• 15. CHARACTERISTICS:  Believing in their own way and trusting in who they are  They just have the security necessary to avoid letting negative circumstances and events throw them off balance.  Not able to maintain constant high self esteem  The aggressive, passive or negative attitudes to accept other points of view. HIGH SELF ESTEEM
  • 16. CHARACTERISTICS:  Their self esteem drops very quickly.  They are sensitive people who are easily influenced and who tend to show their opinion but without defending it.  They have very little trust in themselves  They undervalue themselves, and they have such a great fear of missing up that they constantly believe that they do not measure up to the circumstances. LOW SELF ESTEEM
  • 17. Age Gender Body image Health and illness Experiences Relationships FACTORS INFLUENCING SELF ESTEEM
  • 18.  9+ DEVELOPMENT OF SELF ESTEEM
  • 19.  Infants start building self esteem as soon as they are born.  They gradually learn that they are loved, as the people who care for them, consistently treats them gently, kindly, comfort them when they cry, and show them attention.  How their parents or primary caregivers treat them sets the stage for later development of self esteem INFANCY
  • 20.  No clear understanding of self esteem  Each time they learn a new skill they add to their sense of ability and comprehension of who they are.  Toddlers learn about themselves by learning what they look like, what they can do, and where they belong.  Toddlers see themselves through the eyes of their parents, family or primary caregivers. TODDLERHOOD
  • 21.  Preschoolers have a clearer understanding of who they are and how they fit into the world they know.  They develop their self esteem in mostly physical ways by comparing their appearance to that of other children, such as height, size, agility and abilities.  Preschoolers learn self esteem in stages through developing their senses of trust, independence and initiative. PRESCHOOL
  • 22.  A critical point in a child’s development of self esteem occurs when they start school.  In the early school age years self esteem depends on their physical appearance and characteristics and their ability to make friends with other children in their own age.  Stresses at home such as parents arguing a lot, and problems at school, such as difficult lessons, being bullied or not having friends, can have a negative impact on a child’s self esteem. SCHOOL AGE
  • 23.  Positive self esteem is promoted through this capacity for giving of oneself to another.  Failure to intimacy causes withdrawal, social isolation, aloneness.  Teenagers self esteem is often affected by the physical and hormonal changes they experience especially during puberty.  Body image is a major component in teenagers self esteem.  Peer acceptance and relationships are important to children’s social and emotional development and to their development of self – esteem. ADOLESCENCE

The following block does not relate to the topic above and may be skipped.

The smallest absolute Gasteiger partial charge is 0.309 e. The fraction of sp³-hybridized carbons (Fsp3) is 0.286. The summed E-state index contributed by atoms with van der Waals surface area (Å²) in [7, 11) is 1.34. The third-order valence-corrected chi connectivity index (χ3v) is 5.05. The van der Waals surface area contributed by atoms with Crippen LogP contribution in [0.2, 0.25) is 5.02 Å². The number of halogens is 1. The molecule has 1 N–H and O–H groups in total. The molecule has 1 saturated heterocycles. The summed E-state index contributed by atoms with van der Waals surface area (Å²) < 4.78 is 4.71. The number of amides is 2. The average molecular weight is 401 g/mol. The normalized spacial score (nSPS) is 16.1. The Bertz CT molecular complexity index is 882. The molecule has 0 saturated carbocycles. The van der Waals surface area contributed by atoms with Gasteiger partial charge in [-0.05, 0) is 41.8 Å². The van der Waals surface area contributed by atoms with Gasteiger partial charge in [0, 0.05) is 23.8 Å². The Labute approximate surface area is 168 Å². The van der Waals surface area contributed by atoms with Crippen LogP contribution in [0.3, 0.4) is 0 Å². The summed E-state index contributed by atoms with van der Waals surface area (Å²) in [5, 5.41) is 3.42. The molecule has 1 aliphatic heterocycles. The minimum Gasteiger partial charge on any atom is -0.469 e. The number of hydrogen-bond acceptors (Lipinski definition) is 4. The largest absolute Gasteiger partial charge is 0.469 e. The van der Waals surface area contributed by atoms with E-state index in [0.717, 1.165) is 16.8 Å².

• 24.  By adulthood self esteem has changed from a mostly reactive phenomenon to one that can be consciously acted upon to either increase or decrease feelings of self worth.  Adults are confronted by many situations that affect levels of self esteem.  Success – failure experiences.  Acceptance – rejection situations  Romantic relationships, peer relationships and relationships with family members can affect self esteem. ADULTHOOD
  • 25.  Self esteem declines in old age(around age 70)  It may also reflect a shift toward a more modest, humble and balance view of the self in old age. OLD AGE
  • 26. ANTECEDANT CONDITIONS: Cooper smith(1981) identified the following antecedent conditions of positive self esteem: 1. POWER: It is important for individuals to have a feeling of control over their own life situations and ability to claim some measure of influence over the behaviors of others. 2. SIGNIFICANCE: Self esteem is enhanced when individuals feel loved, respected and cared for by significant others. STEPS OF DEVELOPING A POSITIVE SELF ESTEEM
  • 27. 3. VIRTUE: Individuals feel good about themselves when their actions a set of personal, moral and ethical values. 4. COMPETENCE: Positive self esteem develops out of one’s ability to perform successfully or archive self expectations and the expectations of others. 5. CONSISTENTLY SET LIMITS: A structured lifestyle demonstrates acceptance and caring and provides a feeling of security. CONTD..
  • 28.  WARREN (1991) outlined the following focus areas to be emphasized by parents and others who work with children when encouraging the growth and development of positive self esteem.  1. a sense of competence  2. unconditional love  3. sense of survival  4. realistic goals  5. a sense of responsibility.  6. reality orientation FOCUS AREAS TO BE EMPHASIZED..
  • 29. Self esteem comes from every experience of your life. How you view yourself affects everything you do in life. High self esteem gives you a good feeling about yourself. Low self esteem distorts your view of yourself. CONCLUSION